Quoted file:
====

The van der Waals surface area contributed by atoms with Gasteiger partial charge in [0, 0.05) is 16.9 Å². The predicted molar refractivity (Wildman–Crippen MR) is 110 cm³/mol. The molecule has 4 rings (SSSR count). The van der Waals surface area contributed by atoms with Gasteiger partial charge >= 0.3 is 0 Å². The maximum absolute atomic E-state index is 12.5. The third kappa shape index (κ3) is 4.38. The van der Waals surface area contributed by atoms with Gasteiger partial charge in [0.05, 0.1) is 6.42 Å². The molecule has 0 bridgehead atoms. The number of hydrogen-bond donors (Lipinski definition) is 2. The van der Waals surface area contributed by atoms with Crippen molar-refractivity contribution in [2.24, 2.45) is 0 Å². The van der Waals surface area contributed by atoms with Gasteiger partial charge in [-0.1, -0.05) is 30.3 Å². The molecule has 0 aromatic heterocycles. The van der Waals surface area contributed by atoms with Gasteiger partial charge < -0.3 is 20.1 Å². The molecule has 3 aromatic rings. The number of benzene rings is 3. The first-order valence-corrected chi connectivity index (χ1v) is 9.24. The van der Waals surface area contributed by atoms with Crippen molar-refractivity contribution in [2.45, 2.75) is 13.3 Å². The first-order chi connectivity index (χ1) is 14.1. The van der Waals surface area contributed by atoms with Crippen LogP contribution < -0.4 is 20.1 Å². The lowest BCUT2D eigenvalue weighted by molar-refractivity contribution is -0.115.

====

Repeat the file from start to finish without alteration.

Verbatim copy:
The van der Waals surface area contributed by atoms with Gasteiger partial charge in [0, 0.05) is 16.9 Å². The predicted molar refractivity (Wildman–Crippen MR) is 110 cm³/mol. The molecule has 4 rings (SSSR count). The van der Waals surface area contributed by atoms with Gasteiger partial charge >= 0.3 is 0 Å². The maximum absolute atomic E-state index is 12.5. The third kappa shape index (κ3) is 4.38. The van der Waals surface area contributed by atoms with Gasteiger partial charge in [0.05, 0.1) is 6.42 Å². The molecule has 0 bridgehead atoms. The number of hydrogen-bond donors (Lipinski definition) is 2. The van der Waals surface area contributed by atoms with Crippen molar-refractivity contribution in [2.24, 2.45) is 0 Å². The van der Waals surface area contributed by atoms with Gasteiger partial charge in [-0.1, -0.05) is 30.3 Å². The molecule has 0 aromatic heterocycles. The van der Waals surface area contributed by atoms with Gasteiger partial charge < -0.3 is 20.1 Å². The molecule has 3 aromatic rings. The number of benzene rings is 3. The first-order valence-corrected chi connectivity index (χ1v) is 9.24. The van der Waals surface area contributed by atoms with Crippen molar-refractivity contribution in [2.45, 2.75) is 13.3 Å². The first-order chi connectivity index (χ1) is 14.1. The van der Waals surface area contributed by atoms with Crippen LogP contribution < -0.4 is 20.1 Å². The lowest BCUT2D eigenvalue weighted by molar-refractivity contribution is -0.115.